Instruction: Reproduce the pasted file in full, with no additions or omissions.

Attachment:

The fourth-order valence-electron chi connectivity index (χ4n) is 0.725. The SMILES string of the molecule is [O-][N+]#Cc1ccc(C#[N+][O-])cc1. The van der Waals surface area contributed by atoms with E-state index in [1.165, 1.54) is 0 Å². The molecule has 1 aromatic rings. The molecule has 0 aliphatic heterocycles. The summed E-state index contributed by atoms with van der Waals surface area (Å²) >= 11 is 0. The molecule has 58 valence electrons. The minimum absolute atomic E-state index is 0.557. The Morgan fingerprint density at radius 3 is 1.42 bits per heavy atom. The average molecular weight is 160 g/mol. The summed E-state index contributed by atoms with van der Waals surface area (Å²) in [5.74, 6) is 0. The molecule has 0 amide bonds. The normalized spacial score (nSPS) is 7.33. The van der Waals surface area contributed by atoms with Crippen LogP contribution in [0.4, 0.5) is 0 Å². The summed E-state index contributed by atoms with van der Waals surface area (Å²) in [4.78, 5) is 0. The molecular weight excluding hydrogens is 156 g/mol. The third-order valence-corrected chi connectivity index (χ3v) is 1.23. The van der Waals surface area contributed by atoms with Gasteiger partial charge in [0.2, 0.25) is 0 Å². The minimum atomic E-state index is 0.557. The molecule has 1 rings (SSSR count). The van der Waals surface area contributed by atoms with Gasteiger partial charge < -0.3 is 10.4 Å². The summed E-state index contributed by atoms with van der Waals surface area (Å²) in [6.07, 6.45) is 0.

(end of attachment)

The fourth-order valence-electron chi connectivity index (χ4n) is 0.725. The SMILES string of the molecule is [O-][N+]#Cc1ccc(C#[N+][O-])cc1. The van der Waals surface area contributed by atoms with E-state index in [1.165, 1.54) is 0 Å². The molecule has 1 aromatic rings. The molecule has 0 aliphatic heterocycles. The summed E-state index contributed by atoms with van der Waals surface area (Å²) >= 11 is 0. The molecule has 58 valence electrons. The minimum absolute atomic E-state index is 0.557. The Morgan fingerprint density at radius 3 is 1.42 bits per heavy atom. The average molecular weight is 160 g/mol. The summed E-state index contributed by atoms with van der Waals surface area (Å²) in [5.74, 6) is 0. The molecule has 0 amide bonds. The normalized spacial score (nSPS) is 7.33. The van der Waals surface area contributed by atoms with Crippen LogP contribution in [0.4, 0.5) is 0 Å². The summed E-state index contributed by atoms with van der Waals surface area (Å²) in [4.78, 5) is 0. The molecular weight excluding hydrogens is 156 g/mol. The third-order valence-corrected chi connectivity index (χ3v) is 1.23. The van der Waals surface area contributed by atoms with Gasteiger partial charge in [0.2, 0.25) is 0 Å². The minimum atomic E-state index is 0.557. The molecule has 1 rings (SSSR count). The van der Waals surface area contributed by atoms with Gasteiger partial charge < -0.3 is 10.4 Å². The summed E-state index contributed by atoms with van der Waals surface area (Å²) in [6.07, 6.45) is 0.